Nuclear-war strategists' work offers a warning for Congress: The more times a game is played, the more treacherous it becomes, because when both sides believe catastrophe will always be averted in the end, each behaves more rashly. In the debt-ceiling dispute, the United States could end up defaulting precisely because each side keeps waiting for the other to blink.
Nov 29, 2021 The Atlantic
There's little reason for the United States to worry much about whatever the Chinese military is building in hundreds of new missile silos in China. America and its allies have ways to counter any threats these silo fields pose.
Oct 18, 2021 The Washington Post
If the United States is to have a reasonable hope of winning a war, it needs to think about what it would be like to lose. An essential first step could be to start taking the prospect of protracted near-peer conflict seriously.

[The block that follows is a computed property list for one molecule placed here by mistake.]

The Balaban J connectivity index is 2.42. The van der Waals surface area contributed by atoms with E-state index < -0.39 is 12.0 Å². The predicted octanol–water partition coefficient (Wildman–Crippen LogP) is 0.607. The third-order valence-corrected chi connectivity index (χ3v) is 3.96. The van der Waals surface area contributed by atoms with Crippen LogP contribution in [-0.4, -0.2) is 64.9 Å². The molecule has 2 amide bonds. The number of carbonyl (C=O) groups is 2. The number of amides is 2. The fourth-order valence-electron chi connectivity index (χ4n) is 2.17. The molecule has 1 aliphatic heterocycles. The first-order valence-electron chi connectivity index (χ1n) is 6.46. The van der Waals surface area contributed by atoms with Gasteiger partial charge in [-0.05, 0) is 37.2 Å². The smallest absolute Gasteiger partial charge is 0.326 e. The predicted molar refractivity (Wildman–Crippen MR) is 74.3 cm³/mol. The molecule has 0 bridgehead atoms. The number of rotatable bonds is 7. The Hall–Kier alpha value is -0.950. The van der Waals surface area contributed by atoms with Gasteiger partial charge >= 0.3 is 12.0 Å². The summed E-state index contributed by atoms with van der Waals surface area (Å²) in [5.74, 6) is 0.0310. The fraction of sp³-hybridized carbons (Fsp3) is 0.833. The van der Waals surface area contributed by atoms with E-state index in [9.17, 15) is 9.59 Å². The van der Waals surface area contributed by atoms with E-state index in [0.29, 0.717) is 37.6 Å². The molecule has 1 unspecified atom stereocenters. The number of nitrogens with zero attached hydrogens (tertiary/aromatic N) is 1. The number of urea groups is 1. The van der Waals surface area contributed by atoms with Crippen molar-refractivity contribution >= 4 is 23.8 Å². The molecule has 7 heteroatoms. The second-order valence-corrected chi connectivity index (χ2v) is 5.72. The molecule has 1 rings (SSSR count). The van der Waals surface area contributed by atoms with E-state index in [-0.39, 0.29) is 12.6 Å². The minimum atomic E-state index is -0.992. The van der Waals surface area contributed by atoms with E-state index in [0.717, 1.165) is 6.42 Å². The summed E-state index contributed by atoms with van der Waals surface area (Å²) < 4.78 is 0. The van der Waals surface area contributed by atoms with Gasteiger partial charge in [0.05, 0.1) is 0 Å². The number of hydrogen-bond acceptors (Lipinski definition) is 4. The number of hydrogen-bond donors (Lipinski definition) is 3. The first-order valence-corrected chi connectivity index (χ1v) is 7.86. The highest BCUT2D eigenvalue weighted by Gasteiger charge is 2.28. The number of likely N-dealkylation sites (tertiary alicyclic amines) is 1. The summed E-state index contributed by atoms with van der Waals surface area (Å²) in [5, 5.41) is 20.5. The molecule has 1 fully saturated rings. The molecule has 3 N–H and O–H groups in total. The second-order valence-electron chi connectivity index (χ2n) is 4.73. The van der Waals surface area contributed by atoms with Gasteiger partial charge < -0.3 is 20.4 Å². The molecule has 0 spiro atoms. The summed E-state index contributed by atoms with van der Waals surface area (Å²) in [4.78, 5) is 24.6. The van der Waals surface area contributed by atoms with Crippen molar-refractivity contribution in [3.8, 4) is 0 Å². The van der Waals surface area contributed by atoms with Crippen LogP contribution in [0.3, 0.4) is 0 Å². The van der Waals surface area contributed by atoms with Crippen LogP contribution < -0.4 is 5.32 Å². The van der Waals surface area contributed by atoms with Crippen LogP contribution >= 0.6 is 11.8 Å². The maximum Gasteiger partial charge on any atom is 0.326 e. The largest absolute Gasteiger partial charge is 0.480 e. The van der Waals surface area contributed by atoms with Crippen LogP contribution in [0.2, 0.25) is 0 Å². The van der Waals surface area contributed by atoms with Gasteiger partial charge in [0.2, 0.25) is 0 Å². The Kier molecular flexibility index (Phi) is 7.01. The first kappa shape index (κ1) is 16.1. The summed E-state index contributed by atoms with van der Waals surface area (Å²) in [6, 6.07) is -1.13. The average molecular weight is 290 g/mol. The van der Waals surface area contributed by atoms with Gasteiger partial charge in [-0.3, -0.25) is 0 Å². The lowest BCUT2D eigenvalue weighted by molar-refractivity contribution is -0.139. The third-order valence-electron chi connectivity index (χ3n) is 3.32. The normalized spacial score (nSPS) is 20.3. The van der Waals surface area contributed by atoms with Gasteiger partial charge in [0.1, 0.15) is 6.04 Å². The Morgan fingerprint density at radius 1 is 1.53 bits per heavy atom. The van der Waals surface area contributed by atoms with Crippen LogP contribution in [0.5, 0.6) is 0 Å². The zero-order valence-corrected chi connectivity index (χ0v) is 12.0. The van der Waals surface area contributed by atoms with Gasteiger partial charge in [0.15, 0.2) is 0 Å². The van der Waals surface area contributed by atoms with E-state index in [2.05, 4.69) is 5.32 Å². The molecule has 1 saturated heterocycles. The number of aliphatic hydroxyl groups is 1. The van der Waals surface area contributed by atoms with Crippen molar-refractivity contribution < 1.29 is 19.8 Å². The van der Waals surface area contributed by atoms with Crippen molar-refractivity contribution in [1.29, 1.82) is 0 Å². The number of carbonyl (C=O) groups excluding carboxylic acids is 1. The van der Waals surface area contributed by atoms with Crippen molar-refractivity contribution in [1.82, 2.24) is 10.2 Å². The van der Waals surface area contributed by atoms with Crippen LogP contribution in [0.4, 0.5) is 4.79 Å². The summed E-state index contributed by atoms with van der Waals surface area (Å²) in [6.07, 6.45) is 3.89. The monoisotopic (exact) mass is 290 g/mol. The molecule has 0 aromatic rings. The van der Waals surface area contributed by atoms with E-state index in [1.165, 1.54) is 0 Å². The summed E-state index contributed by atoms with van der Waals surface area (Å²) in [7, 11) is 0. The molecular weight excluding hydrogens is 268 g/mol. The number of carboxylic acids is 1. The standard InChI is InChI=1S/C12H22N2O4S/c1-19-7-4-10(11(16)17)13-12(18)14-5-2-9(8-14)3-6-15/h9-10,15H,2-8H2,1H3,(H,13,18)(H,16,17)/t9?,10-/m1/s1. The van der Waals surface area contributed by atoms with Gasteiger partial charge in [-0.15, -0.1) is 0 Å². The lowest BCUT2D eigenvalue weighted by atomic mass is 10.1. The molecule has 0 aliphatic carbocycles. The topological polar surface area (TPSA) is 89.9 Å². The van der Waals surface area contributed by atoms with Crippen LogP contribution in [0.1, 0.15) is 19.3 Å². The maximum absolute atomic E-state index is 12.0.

Jun 17, 2021 War on the Rocks
Contrary to the promise that AI would deliver an omniscient view of everything happening in the battlespace—the goal of U.S. military planners for decades—it now appears that technologies of misdirection are winning. Military deception, in short, could prove to be AI’s killer app.
Oct 23, 2019 War on the Rocks
In the coming years, AI-enabled progress in tracking and targeting adversaries' nuclear weapons could undermine the foundations of nuclear stability. Will AI someday be able to guide strategy decisions about escalation or even launching nuclear weapons?
May 1, 2018 Bulletin of the Atomic Scientists